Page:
What Does It Take To Gain Refugee Status In America?

If one were to make an educated guess on how the screening process for Syrian refugees works based on recent statements from right-wing commentators and idiot governors and mayors across the land, one might assume that all anyone had to do in order to gain refugee status would be to show up one day and say, “Hi! I’m from Syria and a refugee – and also maybe a SECRET TERRORIST! Please give me refugee status!” Then, of course, someone in the government goes, “Great! You are all set!” and that is that.

Well, here’s a shocker: That is not at all how things work. In actuality, it is very, very, very difficult to gain refugee status in the United States.

In order to find out more about how this actually works, I spoke with Lier Chen of the Hebrew Immigrant Aid Society, who explained that the complex process actually starts well before a refugee even enters the country.

Before a potential refugee is allowed to even apply, they must have already left their country and be living in an asylum country. Often, this means having left identifying documents like birth and marriage certificates back home, which makes it difficult to prove their case later on.

Then, after somehow becoming aware of their rights under international law (yes, this is an issue of international law), these refugees must petition for legal refugee status, usually by finding a way to get their case heard by the United Nations High Commissioner for Refugees (UNHCR). This means that they must prove that they left their country due to a “well-founded fear of persecution for reasons of race, religion, nationality, social group affiliation, or political opinion.”

Even once a person has gained refugee status, what actually happens next varies. Sometimes they get sent back to their home countries, sometimes they end up staying in their country of first asylum — and, very rarely, in only about one percent of cases, the UNHCR recommends resettling them in another country, like the United States, that has a resettlement program.

Once alllllll of that is done, they still have to go through an extremely long and complicated process to enter the United States. Generally, it takes 18-24 months for someone to attain refugee status here, because they are required to go through a rigorous 21-step vetting process. In fact, it is so damn long that I am just going to post a meme of it created by the Center for American Progress:


As you may have picked up on by now, our screening process for refugees — who account for only one-tenth of all immigration to the United States — is far more stringent than it is for literally anyone else entering the United States. And it’s even more rigorous for refugees coming from places like Iraq and Syria. Now, if you were a terrorist, do you think you’d go through that whole process, or do you think you might just fly in on a regular flight and say you were going on a vacation to Disneyland or something? I don’t know, I’m not a terrorist, but going through the whole refugee process seems like a fairly inefficient way to go about things.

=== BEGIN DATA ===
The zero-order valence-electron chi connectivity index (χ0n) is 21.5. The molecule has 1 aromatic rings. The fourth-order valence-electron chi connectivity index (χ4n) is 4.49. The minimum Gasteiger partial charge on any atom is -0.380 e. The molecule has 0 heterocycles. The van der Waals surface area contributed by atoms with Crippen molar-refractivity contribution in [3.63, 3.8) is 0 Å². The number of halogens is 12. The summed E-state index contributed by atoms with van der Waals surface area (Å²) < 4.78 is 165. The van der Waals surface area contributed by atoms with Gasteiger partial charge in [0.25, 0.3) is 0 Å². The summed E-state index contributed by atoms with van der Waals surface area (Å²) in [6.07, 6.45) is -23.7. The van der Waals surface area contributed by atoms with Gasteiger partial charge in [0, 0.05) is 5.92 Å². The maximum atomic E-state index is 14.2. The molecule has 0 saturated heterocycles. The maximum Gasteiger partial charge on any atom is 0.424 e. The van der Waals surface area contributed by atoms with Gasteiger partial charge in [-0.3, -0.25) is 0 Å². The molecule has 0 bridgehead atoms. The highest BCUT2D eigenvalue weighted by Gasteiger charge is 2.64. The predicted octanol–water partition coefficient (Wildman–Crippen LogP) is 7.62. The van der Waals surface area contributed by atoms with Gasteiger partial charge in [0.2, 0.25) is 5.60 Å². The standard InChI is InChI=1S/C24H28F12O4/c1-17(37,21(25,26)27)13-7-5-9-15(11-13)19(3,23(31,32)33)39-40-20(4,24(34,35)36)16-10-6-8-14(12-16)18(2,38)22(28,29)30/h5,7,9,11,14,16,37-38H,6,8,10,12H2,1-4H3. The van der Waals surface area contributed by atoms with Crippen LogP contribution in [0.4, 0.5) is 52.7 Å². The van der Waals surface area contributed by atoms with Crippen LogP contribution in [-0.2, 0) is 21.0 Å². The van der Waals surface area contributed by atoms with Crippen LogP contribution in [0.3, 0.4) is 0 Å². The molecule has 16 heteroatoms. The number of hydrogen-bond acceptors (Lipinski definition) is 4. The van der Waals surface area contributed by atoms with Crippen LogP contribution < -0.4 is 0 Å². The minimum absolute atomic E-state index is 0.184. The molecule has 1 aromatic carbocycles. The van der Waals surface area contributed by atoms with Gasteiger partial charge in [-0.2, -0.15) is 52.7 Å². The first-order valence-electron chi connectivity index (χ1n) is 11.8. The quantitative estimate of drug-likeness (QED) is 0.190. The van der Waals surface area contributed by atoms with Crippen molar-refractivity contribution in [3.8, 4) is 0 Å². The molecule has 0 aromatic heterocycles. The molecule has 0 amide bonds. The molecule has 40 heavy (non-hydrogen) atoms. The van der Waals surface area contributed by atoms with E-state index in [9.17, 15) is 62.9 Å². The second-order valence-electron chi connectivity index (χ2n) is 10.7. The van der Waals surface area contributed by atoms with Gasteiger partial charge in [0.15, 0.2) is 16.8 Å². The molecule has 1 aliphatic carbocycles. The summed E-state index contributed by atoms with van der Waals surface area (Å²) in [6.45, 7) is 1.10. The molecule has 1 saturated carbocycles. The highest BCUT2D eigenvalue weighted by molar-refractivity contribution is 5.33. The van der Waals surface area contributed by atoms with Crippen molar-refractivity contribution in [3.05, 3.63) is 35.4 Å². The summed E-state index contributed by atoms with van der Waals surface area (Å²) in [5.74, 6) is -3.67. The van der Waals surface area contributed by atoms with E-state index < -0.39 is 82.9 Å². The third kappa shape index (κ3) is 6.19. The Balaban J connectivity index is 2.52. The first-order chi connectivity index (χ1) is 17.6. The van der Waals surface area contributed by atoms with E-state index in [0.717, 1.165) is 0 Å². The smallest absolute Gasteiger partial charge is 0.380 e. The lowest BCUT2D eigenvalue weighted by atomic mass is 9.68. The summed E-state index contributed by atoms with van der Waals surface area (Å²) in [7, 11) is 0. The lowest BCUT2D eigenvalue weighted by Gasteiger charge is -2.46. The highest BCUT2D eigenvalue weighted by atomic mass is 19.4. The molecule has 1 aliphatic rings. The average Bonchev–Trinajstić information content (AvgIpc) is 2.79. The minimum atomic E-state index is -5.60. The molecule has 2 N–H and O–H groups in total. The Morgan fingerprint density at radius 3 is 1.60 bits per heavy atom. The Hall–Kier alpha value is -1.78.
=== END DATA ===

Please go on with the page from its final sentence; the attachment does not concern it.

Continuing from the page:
The current conflict in Syria has displaced over 12 million people. Although over 150,000 displaced Syrians have been resettled worldwide, the United States has only taken in about 2,000 since 2013 (comparatively, Canada has taken in about 38,000). The United Nations is currently calling on countries with resettlement policies to take in more of these refugees.

Just today, the House passed a bill meant to make this screening process even more rigorous than it already is, which President Obama has said he will veto. The purpose of this bill, I’m quite sure, is not because our current process isn’t working, but because House Republicans want to pretend like it isn’t, and that they are the only ones who can possibly “keep us safe.” And they’re preying upon the ease with which certain people get so worked up about “dang foreigners” that they don’t pause for a minute and really think about the situation.

Politicians like Jeb Bush are saying that we should only grant asylum to Christians (whom he will be able to identify with his psychic powers). David Bowers, the mayor of Roanoke, spoke glowingly of the Japanese internment camps of WWII in order to justify his opposition to taking in Syrian refugees. These people are falling all over themselves trying to see who can sound like the biggest asshole while talking about people trying to escape from horrors they’d never have to worry about themselves. It’s sickening.

Making this process more rigorous than it is isn’t going to keep us any safer–it’s just going to make life more difficult for people trying to escape some seriously terrifying life circumstances. The Syrians that we are giving refugee status to now are those who are most vulnerable — “survivors of violence and torture, those with severe medical conditions, and women and children.” Are these really people we want to make things even harder for?

[Center For American Progress]
[Human Rights First]